During cross-examination, the witness said that when the accused was arrested, he (the witness) informed the investigating officer, James Mabasa, about the accused’s mental illness. The witness said that financial constraints prevented further hospital visits. The witness said that the accused did not consume any intoxicating substances. After the accused’s release on bail, he resided with the witness and exhibited signs of illness. Unfortunately, due to financial constraints resulting from unemployment, the witness was unable to seek medical assistance for the accused. It was the accused’s friends who stepped in to provide the necessary funds for bail.

James Mabasa, a police officer stationed at Epworth Police Station, testified about his involvement in the investigation. In June 2023, he received the assignment to investigate this case. Upon learning that the accused was detained at Harare Central Police Station, he went to retrieve him and transported him to Epworth Police Station. There, he recorded the accused’s warned and caution statement, which confirmed his culpability in the fatal killing of his wife. Accompanied by Officer Munyoro and other witnesses, they visited the crime scene. There were no signs of struggle in the dining room where the deceased was assaulted. There were no broken plates or scattered items. Instead, they discovered two blood-soaked pillows and a blanket on the floor. These items were initially taken by CID Law and Order but later deemed unnecessary and returned to the family. At the crime scene they also recovered the murder weapon, a blood-stained deformed iron bar. They retrieved it from a mealie meal sack where it was being used as a stopper to prevent cockroaches and rodents. James Mabasa took it to Parirenyatwa Hospital for the post-mortem examination. The doctor’s findings revealed that the injuries on the deceased were consistent with the weapon’s impact. There were no other injuries apart from those inflicted on the head, suggesting no struggle occurred. The skull bore deformities, and the area just above the eye had collapsed.

The investigating officer, James Mabasa, said he interviewed the accused’s brother, Dickson Mutezo. Dickson revealed that the accused suffered from mental illness and had moved in with their mother for care. James requested medical cards as evidence, but Dickson promised to provide them without following through. Attempts to follow up on the cards were futile as Dickson indicated that there had been a break-in at the accused’s house, and that the cards could not be found. James said when he collected the accused from Harare Central Police Station, he observed no signs of mental illness. The accused appeared sober, scared, and remorseful. Without Dickson’s information, James would have remained unaware of the accused’s condition, as their interaction revealed no abnormalities.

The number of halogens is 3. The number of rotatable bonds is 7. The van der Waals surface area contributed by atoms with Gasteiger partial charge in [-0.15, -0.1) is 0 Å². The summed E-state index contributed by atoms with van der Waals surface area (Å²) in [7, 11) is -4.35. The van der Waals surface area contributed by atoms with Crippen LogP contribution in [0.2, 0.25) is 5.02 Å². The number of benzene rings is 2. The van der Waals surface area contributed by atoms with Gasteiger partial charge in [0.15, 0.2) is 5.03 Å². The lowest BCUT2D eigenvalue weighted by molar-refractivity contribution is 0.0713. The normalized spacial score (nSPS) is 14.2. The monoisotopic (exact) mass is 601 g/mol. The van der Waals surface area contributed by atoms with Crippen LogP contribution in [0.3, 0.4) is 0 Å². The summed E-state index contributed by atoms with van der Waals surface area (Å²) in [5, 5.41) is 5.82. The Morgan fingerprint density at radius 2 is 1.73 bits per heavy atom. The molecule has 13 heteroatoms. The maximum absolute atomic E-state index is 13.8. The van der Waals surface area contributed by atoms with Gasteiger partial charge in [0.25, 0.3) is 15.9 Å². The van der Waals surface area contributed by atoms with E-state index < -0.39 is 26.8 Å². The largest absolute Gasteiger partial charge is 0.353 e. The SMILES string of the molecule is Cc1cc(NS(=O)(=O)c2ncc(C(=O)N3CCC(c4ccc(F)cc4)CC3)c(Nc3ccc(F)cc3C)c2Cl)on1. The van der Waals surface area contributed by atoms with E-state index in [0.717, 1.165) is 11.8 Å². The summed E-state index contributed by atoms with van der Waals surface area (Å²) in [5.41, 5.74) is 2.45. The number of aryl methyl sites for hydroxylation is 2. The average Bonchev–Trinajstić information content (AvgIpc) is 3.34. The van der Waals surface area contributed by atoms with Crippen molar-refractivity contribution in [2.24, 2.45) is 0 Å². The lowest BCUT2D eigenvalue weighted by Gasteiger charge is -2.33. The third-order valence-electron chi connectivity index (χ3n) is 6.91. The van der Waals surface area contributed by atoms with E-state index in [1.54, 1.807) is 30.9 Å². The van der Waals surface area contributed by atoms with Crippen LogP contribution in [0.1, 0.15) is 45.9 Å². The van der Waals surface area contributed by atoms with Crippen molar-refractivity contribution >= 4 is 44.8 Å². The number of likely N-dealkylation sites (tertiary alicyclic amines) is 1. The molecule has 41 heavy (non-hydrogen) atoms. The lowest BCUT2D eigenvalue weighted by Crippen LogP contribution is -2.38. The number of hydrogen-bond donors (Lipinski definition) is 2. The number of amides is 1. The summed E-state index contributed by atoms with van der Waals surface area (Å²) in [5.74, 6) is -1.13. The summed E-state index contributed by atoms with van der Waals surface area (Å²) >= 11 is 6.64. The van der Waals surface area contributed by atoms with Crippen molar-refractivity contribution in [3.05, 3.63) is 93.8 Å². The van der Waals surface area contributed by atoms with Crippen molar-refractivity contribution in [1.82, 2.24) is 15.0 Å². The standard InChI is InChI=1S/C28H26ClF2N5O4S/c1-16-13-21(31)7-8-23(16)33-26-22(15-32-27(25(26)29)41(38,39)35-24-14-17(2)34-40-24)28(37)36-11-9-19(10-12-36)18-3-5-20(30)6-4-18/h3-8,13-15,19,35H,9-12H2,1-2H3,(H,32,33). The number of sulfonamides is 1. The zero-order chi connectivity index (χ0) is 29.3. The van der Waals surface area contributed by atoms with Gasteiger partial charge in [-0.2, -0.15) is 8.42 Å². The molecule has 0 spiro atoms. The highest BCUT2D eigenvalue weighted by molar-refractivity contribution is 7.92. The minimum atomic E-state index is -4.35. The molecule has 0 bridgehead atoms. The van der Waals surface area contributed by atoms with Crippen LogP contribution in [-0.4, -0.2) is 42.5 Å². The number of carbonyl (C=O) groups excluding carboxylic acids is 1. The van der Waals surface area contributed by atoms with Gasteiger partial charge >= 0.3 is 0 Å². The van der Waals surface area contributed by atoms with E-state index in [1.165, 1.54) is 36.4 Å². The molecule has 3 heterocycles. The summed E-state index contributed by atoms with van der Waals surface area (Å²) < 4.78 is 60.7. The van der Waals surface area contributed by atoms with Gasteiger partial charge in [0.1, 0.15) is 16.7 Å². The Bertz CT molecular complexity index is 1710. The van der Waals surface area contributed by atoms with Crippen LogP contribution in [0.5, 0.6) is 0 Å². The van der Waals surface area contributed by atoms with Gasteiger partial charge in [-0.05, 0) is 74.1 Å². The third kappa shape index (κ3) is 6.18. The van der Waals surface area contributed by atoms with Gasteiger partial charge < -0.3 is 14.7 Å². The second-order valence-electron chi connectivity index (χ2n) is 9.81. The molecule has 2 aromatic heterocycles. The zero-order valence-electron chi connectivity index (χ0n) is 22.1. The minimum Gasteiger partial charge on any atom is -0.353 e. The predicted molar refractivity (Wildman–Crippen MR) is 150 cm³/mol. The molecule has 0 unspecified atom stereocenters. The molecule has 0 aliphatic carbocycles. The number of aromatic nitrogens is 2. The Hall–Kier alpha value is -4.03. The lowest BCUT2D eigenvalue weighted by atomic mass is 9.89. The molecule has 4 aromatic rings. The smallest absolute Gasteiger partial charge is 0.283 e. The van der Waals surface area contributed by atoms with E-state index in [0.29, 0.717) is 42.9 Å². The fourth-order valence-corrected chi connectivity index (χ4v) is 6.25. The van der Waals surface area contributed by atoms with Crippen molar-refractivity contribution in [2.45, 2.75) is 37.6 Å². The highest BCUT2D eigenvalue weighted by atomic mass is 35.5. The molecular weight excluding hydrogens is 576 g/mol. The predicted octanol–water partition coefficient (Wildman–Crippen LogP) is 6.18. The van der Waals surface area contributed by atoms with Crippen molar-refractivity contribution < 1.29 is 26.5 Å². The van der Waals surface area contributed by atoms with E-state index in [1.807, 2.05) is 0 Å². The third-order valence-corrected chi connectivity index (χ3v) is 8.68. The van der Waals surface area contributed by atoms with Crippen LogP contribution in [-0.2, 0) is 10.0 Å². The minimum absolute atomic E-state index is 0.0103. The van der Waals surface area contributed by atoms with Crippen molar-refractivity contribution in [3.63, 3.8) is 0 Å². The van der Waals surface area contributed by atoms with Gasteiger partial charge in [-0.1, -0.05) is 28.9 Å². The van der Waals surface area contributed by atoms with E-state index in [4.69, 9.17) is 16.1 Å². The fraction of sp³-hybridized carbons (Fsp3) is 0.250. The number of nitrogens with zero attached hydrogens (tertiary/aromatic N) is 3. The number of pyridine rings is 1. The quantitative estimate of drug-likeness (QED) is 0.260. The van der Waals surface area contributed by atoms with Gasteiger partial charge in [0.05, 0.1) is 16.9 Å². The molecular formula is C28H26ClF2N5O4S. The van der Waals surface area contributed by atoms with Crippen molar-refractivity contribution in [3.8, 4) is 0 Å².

The accused’s evidence

The accused steadfastly maintained his defence of mental illness. He recounted being diagnosed in January 2023 and seeking treatment from both a hospital and traditional healer, Peter Netsai Rakandwa, as well as an apostolic faith bishop, Moffat Kaipa, both of whom he called as defense witnesses. Exhibit no. 5, a medical card that the accused produced, indicates that he was first treated on January 19, 2022. At the time, he exhibited violent behaviour. Dr Machonje, who attended to him, noted a history of substance abuse but found no evidence of psychiatric disorders. The doctor raised questions about whether the accused’s illness was related to substance abuse. The doctor recommended the accused to see a psychologist or a psychiatrist, it is not clear. The medical card reveals that on January 19, 2023, the accused was attended to by Dr. Musimwa. The doctor observed that the accused was tied and talkative and identified this as a case of substance misuse. Specifically, the accused admitted to daily cannabis use. Despite having no psychiatric history, the accused’s uncle was also reported to use cannabis. Dr. Musimwa prescribed CPZ (Chlorpromazine), an antipsychotic medication, along with a recommendation for the accused to consult a psychologist. The accused claimed to have been taking medication for mental illness until August 2023, but his medical card contradicts this statement. The card indicates that he was treated on January 19, 2023, and thereafter, there is no record of further hospital visits. Moreover, the prescribed medication from January could not have lasted until August 2023. According to the accused, his actions on the fateful night were beyond his awareness due to his mental condition. The accused’s counsel did not prompt the accused to recount the events leading to the fatal incident when he killed his wife. Additionally, the accused was not questioned about his admission of daily cannabis use to medical doctors, which dates back to January 2022. During cross-examination, the State counsel did not inquire about the events leading to the fatal incident when the accused killed the deceased on that fateful night. Instead, she focused on the accused’s efforts to seek help from his brother-in-law after assaulting the deceased.